Police investigating the disappearance of a vulnerable woman last seen in public 17 years ago say they have had a “good response” to appeals for information.
Margaret Fleming, 36, was reported missing by her two carers from her home in Main Road, Inverkip, Inverclyde, on 28 October but officers have established the last independent sighting of her was actually in December 1999.
It is understood police went to the house as part of a routine social services enquiry in October but were told she was not there, and her carers later reported her missing.
Officers are keeping an open mind but believe Ms Fleming “may have come to some harm”.
She is said to have few contactable friends or family and checks on education, employment, health and welfare records have shown no trace of her.
Ms Fleming, who is believed to have learning difficulties, is thought to have attended James Watt College in Greenock between 1996 and 1998, and officers appealed for anyone who remembers her from that time to contact them.
A force spokeswoman said: “We’ve been encouraged by the response to our appeal yesterday and we’re following up a few lines of enquiry.
“Officers remain at the house continuing with their searches and enquiries are continuing.”
Specialist officers have been excavating the garden of the house in Main Road as part of the search.
Detectives from Police Scotland’s major investigations team have established that, apart from her carers, the last independent sighting of Ms Fleming was at a family gathering on 17 December, 1999.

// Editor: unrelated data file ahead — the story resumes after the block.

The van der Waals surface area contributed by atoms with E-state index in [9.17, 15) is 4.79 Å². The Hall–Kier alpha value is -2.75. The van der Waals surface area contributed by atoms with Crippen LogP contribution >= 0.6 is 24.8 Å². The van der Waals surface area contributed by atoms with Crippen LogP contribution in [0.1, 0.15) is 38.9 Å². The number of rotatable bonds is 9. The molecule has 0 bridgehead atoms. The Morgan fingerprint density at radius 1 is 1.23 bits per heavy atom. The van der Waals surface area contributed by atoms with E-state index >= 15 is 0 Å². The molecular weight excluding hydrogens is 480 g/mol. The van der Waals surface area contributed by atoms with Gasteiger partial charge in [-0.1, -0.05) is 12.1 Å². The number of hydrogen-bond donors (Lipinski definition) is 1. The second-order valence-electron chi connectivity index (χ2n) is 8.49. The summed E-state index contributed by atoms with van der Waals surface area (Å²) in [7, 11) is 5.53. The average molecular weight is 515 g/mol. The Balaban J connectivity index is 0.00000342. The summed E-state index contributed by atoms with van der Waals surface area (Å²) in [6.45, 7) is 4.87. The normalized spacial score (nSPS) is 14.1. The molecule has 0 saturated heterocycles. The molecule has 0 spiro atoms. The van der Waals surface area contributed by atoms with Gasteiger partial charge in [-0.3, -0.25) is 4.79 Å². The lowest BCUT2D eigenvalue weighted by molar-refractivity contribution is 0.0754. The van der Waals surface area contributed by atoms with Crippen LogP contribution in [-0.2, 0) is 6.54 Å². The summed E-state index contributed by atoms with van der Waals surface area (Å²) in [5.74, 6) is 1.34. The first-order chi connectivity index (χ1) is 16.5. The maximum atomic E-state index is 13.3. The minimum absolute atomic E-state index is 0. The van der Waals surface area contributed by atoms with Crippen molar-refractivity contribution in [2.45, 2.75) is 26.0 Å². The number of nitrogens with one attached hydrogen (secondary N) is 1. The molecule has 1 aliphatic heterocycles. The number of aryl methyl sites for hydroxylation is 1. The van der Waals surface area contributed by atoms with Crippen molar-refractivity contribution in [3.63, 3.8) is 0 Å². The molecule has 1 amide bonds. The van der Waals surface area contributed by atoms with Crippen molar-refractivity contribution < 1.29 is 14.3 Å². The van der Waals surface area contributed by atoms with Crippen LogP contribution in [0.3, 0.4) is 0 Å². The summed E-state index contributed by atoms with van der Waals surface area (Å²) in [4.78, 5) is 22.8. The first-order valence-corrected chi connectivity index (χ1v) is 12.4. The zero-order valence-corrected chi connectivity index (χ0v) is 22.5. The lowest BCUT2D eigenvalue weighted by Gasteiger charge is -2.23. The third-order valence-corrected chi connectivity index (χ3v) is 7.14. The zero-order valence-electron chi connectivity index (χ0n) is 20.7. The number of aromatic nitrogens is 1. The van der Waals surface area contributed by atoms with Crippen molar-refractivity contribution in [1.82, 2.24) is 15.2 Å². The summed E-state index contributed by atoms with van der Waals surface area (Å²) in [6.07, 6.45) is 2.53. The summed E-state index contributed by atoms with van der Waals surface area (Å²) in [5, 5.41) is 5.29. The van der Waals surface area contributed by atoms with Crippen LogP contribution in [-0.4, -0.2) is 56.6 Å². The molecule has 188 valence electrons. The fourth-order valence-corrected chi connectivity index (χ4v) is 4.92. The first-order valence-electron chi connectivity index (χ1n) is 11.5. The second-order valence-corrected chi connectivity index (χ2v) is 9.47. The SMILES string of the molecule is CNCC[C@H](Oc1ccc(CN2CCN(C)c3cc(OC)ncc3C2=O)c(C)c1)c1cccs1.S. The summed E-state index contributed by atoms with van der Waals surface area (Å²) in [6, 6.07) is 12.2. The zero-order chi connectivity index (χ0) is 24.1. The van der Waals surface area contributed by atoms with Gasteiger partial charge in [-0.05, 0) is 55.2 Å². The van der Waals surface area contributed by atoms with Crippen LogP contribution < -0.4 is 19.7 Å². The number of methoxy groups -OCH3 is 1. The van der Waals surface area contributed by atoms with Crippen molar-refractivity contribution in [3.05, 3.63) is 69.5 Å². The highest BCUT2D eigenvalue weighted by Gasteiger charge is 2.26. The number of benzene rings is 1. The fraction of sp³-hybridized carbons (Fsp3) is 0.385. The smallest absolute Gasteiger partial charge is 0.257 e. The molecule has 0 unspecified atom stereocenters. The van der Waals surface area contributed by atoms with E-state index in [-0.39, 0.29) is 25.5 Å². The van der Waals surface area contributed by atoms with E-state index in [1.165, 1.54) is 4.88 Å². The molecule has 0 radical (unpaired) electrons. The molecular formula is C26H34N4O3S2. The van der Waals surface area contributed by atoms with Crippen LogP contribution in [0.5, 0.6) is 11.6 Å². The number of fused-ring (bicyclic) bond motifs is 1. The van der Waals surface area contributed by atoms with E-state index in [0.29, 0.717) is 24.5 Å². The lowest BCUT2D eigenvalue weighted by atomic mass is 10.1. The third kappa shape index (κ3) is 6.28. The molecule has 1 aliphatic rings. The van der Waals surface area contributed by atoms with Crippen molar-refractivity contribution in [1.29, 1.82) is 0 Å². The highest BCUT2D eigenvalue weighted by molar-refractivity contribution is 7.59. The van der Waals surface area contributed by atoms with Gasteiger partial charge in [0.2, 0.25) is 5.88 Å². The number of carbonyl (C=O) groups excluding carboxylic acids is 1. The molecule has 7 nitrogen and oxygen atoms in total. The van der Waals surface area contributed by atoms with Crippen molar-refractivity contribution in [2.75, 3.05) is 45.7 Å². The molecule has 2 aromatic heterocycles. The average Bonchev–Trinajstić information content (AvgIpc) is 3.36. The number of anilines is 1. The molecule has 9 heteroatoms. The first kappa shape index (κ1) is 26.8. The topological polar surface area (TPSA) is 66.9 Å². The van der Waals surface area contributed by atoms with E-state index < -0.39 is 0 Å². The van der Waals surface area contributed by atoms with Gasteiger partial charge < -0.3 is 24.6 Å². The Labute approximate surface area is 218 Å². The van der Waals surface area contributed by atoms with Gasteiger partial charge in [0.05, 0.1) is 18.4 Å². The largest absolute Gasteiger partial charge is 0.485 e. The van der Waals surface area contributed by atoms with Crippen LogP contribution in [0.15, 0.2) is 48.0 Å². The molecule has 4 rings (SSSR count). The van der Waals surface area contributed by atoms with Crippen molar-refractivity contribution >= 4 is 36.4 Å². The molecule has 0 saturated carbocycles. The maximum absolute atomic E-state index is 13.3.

It is believed Ms Fleming lived with her father in Port Glasgow before he died in October 1995.
She then lived with her grandparents and mother but moved in with carers in 1997, and has been estranged from her mother since.
A police helicopter, dog unit and dive teams have also been searching across Inverclyde for any trace of Ms Fleming.
Detective Chief Inspector Paul Livingstone said on Monday: “Apart from her carers, the last independent sighting of Margaret was in 1999.
“This, along with facts such as having no trace of a job, few friends that are contactable and no evidence of her contact with partner agencies and local services, has led me to become very concerned for her whereabouts and wellbeing.
“One line of enquiry that I now must consider is the possibility that Margaret may have come to some harm.
“It’s important that we keep an open mind to all lines of enquiry but the distinct lack of information about Margaret is concerning.”
The carers told police Ms Fleming “has a private side to her life and that she may have friends that they are not aware of” and officers said any small piece of information from the public could assist them.
She is described as 5ft 5ins with a heavy build, collar-length black hair and brown eyes.
When reported missing on 28 October, Ms Fleming was said to be wearing a green tartan fleece or jumper, dark-coloured jeans or trousers, dark Karrimor boots and was carrying a satchel-type handbag.